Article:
Quick links from the past week in mind and brain news:
The New York Times has an article on the controversial diagnosis of sensory integration disorder.
Simon Baron-Cohen writes on The Biology of the Imagination in Entelechy magazine.
Neanderthals were less likely to be mentally ill according to some speculative research.
The Society for Neuroscience has a useful list of online neuroscience databases.
Alzheimer’s disease may quadruple by 2050 according to projections in a recent study.
A psychologist claims he spotted a live dinosaur in 1971. You read it here first.
Hugs are more effective for comforting women, words better for men, according to a new study reported in The Independent.
MeFi features the art of Alexander Pavlovich Lobanov, Russian deaf-mute confined to psychiatric institutions for over 50 years.
A funny letter in this week’s New Scientist warns about the tragedy of Juvenile Obnoxiousness Disorder.
Developing Intelligence investigates the autobiographical blur between fantasy and reality.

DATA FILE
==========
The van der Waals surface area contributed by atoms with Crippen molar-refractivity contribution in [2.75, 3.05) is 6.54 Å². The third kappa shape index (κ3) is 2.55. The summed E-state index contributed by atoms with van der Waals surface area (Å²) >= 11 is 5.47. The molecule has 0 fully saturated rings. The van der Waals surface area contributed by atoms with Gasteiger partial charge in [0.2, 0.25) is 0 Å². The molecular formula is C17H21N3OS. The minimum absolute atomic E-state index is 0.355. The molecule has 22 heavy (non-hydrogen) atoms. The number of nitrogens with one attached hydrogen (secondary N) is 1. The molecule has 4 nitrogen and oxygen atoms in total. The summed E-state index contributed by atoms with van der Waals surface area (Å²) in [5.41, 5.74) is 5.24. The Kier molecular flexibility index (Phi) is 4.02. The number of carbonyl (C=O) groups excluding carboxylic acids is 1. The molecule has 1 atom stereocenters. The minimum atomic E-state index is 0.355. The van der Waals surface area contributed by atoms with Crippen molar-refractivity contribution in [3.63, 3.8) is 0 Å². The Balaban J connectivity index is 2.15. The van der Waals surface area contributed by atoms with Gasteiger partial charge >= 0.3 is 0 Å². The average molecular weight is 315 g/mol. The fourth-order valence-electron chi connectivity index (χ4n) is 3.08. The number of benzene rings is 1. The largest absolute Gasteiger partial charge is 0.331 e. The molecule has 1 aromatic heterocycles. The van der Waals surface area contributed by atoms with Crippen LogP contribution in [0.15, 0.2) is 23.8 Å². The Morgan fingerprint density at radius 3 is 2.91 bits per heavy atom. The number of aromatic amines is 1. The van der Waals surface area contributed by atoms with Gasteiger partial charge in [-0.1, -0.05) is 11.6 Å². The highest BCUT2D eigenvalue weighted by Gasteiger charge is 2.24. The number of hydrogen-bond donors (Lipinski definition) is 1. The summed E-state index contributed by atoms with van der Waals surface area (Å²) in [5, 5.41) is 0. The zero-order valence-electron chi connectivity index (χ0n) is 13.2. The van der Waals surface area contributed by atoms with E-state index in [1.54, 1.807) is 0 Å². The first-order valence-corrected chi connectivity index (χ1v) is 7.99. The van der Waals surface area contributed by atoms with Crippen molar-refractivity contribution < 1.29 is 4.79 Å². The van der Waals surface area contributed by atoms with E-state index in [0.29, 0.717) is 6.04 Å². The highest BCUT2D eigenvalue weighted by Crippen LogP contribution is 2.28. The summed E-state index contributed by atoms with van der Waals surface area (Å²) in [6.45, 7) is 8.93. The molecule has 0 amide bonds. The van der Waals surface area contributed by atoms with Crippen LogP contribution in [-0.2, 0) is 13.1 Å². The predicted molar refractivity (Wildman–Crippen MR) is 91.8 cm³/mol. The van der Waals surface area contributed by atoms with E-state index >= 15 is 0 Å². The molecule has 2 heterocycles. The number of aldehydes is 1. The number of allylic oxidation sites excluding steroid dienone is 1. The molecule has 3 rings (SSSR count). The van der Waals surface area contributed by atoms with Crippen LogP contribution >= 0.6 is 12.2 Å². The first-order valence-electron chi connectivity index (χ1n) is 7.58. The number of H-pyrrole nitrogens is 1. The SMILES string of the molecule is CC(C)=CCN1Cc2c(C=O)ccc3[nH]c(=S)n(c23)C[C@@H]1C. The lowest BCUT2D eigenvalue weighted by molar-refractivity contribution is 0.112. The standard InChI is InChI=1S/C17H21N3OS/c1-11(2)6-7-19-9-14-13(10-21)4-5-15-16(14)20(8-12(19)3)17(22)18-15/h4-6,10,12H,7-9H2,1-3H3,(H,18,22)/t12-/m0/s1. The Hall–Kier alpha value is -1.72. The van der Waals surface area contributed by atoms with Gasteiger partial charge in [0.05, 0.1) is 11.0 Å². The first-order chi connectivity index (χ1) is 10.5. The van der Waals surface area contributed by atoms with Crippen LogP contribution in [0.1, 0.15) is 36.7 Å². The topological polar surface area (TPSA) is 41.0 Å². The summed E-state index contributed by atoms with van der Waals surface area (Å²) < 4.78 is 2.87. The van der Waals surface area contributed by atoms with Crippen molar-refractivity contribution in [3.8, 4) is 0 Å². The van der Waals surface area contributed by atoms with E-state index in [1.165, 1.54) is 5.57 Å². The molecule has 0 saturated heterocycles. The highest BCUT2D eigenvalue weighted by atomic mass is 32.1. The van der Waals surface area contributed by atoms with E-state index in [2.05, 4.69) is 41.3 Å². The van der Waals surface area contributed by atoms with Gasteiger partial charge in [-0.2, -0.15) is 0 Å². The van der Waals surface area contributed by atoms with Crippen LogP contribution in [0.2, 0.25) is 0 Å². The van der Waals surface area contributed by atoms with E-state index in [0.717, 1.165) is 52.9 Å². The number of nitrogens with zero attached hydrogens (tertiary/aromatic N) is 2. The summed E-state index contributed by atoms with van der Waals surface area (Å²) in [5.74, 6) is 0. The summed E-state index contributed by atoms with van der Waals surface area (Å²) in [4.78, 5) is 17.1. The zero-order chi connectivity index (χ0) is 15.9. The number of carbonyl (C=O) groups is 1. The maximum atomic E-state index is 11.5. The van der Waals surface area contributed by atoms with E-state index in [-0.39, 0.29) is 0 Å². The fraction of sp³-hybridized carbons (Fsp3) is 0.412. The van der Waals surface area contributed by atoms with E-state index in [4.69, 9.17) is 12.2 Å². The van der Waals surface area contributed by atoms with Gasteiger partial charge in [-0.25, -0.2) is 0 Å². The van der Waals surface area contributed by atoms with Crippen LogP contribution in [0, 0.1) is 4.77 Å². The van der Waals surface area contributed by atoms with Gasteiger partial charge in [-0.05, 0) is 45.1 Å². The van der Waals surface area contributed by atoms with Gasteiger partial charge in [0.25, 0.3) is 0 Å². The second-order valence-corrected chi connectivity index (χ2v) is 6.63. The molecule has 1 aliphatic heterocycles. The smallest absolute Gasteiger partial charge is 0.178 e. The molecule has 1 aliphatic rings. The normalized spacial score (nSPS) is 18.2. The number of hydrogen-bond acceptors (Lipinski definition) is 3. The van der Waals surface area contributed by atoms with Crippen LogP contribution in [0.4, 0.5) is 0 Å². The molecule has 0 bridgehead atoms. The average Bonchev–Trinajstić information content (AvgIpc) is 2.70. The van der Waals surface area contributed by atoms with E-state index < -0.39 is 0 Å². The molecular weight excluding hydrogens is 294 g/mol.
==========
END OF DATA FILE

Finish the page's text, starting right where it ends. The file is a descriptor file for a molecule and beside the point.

Women are more likely to be attracted to men who share physical similarities with their father but only if they had a good relationship with him, reports Live Science.
PsyBlog covers a curious study on how the speed and flow of men’s urination in a public lavatory was affected by invasions of personal space.
BBC News has an article on Couvade syndrome, where men experience physical symptoms associated with pregnancy.
The Phineas Gage Fan Club finds a wonderful demonstration of diffusion tensor imaging – a brain scanning technology that maps white matter connections in the brain.